Algae growing in mixed media with produced water. Photo courtesy of Paul Laur (Eldorado Biofuels)
Scientists recently conducted the first pilot-scale test of algae growth using water from an oil-production well in Jal, New Mexico. This impure water, called "produced water," is pumped to the surface concurrently with the extraction of oil, gas, and coal bed methane from underground formations.
Water is the largest quantity resource other than land that will be required for algal biofuel production. LANL’s biofuels research aims to show that algae cultivation need not impinge upon limited fresh-water resources, particularly in arid regions. Alternate resources, such as produced water, which has more salinity than fresh water, can be used.
Oil and gas production in the United States currently brings about 800 billion gallons of produced water to the surface annually along with the oil and gas. Although the water has characteristics suitable for growth of marine algae, up to 98% of this water is routinely disposed as a waste product. These large quantities of saline water have great potential value for algal biofuel production.
Testing growth of algae
In collaboration with the Texas Agrilife Research facility in Pecos, Texas, the researchers grew a salt-tolerant, oil-producing algae in approximately 80-gallon reservoirs. The researchers compared the algae growth in the Pecos city water with that in produced water. Initial growth of algae with low concentrations of produced water was similar to that in city water. However, higher produced-water concentrations of dissolved solids became growth limiting. Testing is set to continue, with scientists adjusting their treatment methods.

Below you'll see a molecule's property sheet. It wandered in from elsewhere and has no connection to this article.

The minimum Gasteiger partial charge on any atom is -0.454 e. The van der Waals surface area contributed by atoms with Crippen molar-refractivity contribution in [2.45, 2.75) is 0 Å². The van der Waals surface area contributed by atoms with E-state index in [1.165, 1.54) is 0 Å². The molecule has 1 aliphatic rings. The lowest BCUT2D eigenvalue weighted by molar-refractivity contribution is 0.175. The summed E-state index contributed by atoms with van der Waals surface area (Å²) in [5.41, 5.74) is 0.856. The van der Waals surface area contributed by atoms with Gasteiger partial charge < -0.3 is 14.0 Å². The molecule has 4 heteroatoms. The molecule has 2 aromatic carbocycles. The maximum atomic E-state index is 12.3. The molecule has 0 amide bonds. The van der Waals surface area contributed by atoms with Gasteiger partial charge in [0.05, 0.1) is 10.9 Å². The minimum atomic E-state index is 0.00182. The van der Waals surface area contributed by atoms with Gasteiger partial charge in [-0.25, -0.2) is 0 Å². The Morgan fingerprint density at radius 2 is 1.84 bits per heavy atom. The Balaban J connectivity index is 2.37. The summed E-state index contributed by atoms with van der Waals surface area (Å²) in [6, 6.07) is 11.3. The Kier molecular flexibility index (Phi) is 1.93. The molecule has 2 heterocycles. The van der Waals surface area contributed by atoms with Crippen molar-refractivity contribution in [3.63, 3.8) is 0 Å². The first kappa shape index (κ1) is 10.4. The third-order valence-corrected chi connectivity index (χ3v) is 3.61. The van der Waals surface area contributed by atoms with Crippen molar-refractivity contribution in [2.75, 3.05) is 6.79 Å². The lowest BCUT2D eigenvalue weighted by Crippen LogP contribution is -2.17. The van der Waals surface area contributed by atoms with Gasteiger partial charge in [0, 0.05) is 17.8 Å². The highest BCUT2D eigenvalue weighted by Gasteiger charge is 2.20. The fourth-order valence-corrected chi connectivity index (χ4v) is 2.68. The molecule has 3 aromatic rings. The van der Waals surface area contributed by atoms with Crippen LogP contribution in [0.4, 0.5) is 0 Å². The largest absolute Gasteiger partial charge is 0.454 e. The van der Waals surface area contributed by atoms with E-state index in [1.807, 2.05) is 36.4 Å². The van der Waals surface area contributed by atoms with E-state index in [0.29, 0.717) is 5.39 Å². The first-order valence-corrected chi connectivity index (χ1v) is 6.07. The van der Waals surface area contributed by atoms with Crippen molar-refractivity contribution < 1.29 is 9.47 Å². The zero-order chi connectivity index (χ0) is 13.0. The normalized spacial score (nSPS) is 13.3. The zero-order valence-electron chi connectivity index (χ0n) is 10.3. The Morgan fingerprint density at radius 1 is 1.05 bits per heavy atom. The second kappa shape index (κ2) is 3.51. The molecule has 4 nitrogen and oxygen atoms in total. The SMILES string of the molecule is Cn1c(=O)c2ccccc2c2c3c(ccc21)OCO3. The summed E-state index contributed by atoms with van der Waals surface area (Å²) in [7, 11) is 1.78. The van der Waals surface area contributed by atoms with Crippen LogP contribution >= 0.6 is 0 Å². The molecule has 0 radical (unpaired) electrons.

Researchers include the Laboratory’s Jeri Sullivan, Cindy Dean, Tom Yoshida, and Blossom Cordova of Chemical Diagnostics and Engineering (C-CDE); Mike Rearick of Earth Systems Observations (EES-14); and Greg Wagner of Physical Chemistry and Applied Spectroscopy (C-PCS), along with collaborators at Eldorado Biofuels (Paul Laur, president), Alfonse Viszolay of V.M. Technologies, and the National Alliance for Advanced Biofuels and Bioproducts (NAABB) consortium.
About NAABB consortium
About NAABB consortium
The overall goal of the NAABB consortium is to produce new technologies that can be implemented in developing the algal biofuel industry. DOE Energy Efficiency and Renewable Energy funds NAABB through the American Recovery and Reinvestment Act stimulus funding. The work supports the Laboratory’s Energy Security mission area and the Materials for the Future capability.